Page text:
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e command of the Army of the Cumberland. He received the order relieving him from command on Monday evening last, and left on Wednesday for Cincinnati, where he was ordered to report, leaving Gen. Thomas in command. At Stevenson, Ala., he met Gen. Grant, who had been ordered from Nashville to take command of the army. Both Generals staid there that night, and were the guests of Gen. Hooker. Grant was still walking with a crutch, and very much shattered by his late accident. The PhiladelphiaGrant was still walking with a crutch, and very much shattered by his late accident. The Philadelphia Inquirer says of his removal: The country was somewhat startled by the rumor, followed by the acknowledged statement, that Rosecrans had been relieved from his command. The reasons seem to be that he exceeded his instructions and was unsuccessful; that he aimed to take Atlanta, when he should have been content with Chattanooga, and that when he met the enemy the battle was not as skillfully managed as it might have been. We do not presume to judge. Rosecrans has gained great credit in
The Daily Dispatch: October 26, 1863., [Electronic resource], One hundred and seventy-five dollars reward. (search)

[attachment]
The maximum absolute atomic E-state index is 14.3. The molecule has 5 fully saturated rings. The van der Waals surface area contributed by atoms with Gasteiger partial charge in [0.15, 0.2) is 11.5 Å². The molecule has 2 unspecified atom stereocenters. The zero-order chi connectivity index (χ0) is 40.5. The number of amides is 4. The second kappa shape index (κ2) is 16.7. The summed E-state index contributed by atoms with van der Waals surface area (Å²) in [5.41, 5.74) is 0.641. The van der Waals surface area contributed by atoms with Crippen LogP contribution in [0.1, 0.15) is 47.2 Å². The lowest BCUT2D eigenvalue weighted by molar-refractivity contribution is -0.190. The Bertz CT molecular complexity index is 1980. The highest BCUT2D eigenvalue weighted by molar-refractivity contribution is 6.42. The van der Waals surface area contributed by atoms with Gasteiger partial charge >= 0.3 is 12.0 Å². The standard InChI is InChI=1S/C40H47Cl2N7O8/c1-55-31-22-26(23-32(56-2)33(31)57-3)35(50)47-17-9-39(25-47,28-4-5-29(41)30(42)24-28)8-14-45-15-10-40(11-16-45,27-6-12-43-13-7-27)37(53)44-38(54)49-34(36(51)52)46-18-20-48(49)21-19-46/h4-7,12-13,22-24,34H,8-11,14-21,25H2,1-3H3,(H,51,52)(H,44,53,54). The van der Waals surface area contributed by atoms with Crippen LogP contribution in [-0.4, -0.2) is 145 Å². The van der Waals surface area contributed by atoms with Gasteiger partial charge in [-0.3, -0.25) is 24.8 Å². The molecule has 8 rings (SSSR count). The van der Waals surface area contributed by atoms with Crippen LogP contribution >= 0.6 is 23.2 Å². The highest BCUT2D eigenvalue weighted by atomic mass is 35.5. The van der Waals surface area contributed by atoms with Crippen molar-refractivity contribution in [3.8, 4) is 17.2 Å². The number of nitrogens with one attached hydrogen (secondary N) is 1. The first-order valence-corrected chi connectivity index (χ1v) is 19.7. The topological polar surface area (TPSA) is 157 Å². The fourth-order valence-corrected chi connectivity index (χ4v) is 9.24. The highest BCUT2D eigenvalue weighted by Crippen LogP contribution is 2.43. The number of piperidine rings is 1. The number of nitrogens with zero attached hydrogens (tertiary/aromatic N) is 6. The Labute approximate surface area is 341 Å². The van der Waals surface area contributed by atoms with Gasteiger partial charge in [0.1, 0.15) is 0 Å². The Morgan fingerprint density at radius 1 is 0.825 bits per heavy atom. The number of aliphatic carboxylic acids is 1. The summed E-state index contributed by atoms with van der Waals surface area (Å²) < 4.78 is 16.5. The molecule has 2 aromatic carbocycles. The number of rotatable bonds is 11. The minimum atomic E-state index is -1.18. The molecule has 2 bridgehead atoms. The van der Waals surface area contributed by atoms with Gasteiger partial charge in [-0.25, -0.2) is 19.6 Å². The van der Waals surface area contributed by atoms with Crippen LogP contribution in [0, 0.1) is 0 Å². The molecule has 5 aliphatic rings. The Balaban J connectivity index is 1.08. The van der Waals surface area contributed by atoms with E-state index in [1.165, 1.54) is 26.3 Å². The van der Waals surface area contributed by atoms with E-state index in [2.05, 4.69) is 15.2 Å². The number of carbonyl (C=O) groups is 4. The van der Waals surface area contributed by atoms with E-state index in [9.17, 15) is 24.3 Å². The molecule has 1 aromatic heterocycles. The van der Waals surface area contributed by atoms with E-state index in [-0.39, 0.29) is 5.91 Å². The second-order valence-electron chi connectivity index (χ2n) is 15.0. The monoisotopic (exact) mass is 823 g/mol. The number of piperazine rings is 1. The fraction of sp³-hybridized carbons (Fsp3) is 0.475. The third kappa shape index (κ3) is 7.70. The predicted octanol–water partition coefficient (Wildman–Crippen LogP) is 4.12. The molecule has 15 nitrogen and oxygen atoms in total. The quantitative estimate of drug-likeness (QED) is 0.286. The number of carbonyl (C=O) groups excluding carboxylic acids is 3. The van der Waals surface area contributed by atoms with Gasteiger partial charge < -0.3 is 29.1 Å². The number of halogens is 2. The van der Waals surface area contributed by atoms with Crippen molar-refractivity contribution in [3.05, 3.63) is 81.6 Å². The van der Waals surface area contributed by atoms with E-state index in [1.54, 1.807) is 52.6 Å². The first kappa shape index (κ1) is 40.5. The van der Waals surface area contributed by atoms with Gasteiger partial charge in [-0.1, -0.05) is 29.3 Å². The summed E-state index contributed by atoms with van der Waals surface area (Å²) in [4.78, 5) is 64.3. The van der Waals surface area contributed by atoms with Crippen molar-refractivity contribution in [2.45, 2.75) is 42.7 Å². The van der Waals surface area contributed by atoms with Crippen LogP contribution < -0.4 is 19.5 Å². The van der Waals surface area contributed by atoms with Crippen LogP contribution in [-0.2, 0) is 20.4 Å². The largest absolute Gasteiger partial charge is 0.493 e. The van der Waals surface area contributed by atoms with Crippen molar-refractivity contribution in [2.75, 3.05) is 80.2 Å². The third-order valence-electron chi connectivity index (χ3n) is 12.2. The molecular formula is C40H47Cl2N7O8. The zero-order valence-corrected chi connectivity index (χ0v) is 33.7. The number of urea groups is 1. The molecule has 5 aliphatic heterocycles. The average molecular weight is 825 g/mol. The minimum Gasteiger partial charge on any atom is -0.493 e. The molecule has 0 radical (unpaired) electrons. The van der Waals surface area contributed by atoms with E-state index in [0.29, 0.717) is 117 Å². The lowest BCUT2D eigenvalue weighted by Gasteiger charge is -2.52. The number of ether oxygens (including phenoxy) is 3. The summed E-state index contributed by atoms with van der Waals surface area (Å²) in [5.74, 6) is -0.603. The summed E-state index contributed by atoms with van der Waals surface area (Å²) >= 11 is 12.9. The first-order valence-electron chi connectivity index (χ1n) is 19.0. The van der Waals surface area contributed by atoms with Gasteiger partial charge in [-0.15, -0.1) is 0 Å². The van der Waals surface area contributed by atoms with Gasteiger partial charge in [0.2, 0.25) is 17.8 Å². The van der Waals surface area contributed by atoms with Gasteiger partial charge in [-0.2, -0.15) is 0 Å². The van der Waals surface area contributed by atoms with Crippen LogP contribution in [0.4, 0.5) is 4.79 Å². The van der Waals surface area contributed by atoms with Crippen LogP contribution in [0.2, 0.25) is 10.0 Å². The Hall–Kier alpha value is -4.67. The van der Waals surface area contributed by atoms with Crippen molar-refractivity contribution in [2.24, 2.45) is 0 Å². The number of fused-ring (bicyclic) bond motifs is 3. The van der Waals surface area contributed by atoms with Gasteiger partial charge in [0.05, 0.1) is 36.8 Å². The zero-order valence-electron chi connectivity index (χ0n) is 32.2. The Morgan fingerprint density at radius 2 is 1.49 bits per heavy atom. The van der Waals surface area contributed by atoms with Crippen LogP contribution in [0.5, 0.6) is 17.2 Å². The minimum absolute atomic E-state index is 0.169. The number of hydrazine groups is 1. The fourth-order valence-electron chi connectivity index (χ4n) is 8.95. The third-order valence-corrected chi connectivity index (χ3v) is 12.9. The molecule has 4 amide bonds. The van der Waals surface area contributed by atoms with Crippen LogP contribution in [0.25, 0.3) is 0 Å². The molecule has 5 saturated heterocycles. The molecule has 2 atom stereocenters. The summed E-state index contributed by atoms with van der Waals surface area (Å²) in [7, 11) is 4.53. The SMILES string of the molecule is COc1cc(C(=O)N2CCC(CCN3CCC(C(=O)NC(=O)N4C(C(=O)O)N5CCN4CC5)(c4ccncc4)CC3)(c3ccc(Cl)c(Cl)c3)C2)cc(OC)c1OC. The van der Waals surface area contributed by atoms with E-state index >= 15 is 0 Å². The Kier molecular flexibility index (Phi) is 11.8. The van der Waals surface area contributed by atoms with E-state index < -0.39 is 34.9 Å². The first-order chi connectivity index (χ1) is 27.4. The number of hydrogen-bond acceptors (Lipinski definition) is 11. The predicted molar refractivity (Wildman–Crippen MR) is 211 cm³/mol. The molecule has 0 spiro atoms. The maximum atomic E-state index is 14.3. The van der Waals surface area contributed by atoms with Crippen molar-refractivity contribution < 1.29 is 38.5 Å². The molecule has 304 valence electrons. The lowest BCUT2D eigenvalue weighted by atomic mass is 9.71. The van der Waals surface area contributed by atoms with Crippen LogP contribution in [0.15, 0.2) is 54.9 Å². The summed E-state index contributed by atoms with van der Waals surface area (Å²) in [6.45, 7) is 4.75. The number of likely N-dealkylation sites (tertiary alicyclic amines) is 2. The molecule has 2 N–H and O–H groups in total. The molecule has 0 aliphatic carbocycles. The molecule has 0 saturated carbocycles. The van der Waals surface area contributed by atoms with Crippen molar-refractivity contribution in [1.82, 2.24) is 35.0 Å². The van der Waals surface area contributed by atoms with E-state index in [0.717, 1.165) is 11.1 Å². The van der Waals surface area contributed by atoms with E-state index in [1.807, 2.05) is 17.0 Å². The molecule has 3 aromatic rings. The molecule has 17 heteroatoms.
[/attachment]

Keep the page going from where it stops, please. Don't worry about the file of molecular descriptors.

at Washington. They unmake, if they do not appoint, whatever Generals they please. Meade is the only one left, and we predict for him a speedy decapitation. Grant is to take the place of Rosecrans, and to hold it until the first battle at least. We take his appointment to indicate immediate active operations. Bragg, we pre, unless it was for his lying. This again can hardly be, for Halleck inculcated the duty of lying, and can hardly punish him for sticking so closely to his duty. Grant himself has never succeeded anywhere but by dint of overwhelming numbers. He is a slow-motioned General, and as a boaster fully equal to Hooker or Pope. Here he s, and we have no more dread of him than we had of Rosecrans. Indeed, the latter has proved himself the best General the Yankees have. The situation in which Grant will find the Army of Chattanooga is one which it will require all the ability he may be master of to rectify. It is half surrounded in Chattanooga, by a foe powe
e, with New Orleans papers, arrived to-day. Gen. Banks was at the wedding of Judge Atsch in New Orleans on the 19th. The True Delta, of the 20th, says advices from Havana represent that fears are felt of an insurrection of free negroes, owing to the reduction of the army in Cuba to reinforce the Spanish troops in San Domingo. If Rosecrans has been reinforced, as reported, he will probably fall back to his old camp at Tullahoma, and re-establish the morale of his army. If succeeded by Grant, as reported, offensive movements may be ordered at once. The Picayune, quoting a St. Louis telegram of the 9th, says: "The Confederates in Arkansas have concentrated, and are threatening Fort Scott on the borders of the Indian territory, and the ill-fortune attending Gen. Blunt's attempt to keep them at bay cannot fail to inspire uneasiness as to the ultimate result. The Era says the yacht Corphese and steamer Commodore arrived at Bay St. Louis from Fort Pike on the 16th, with one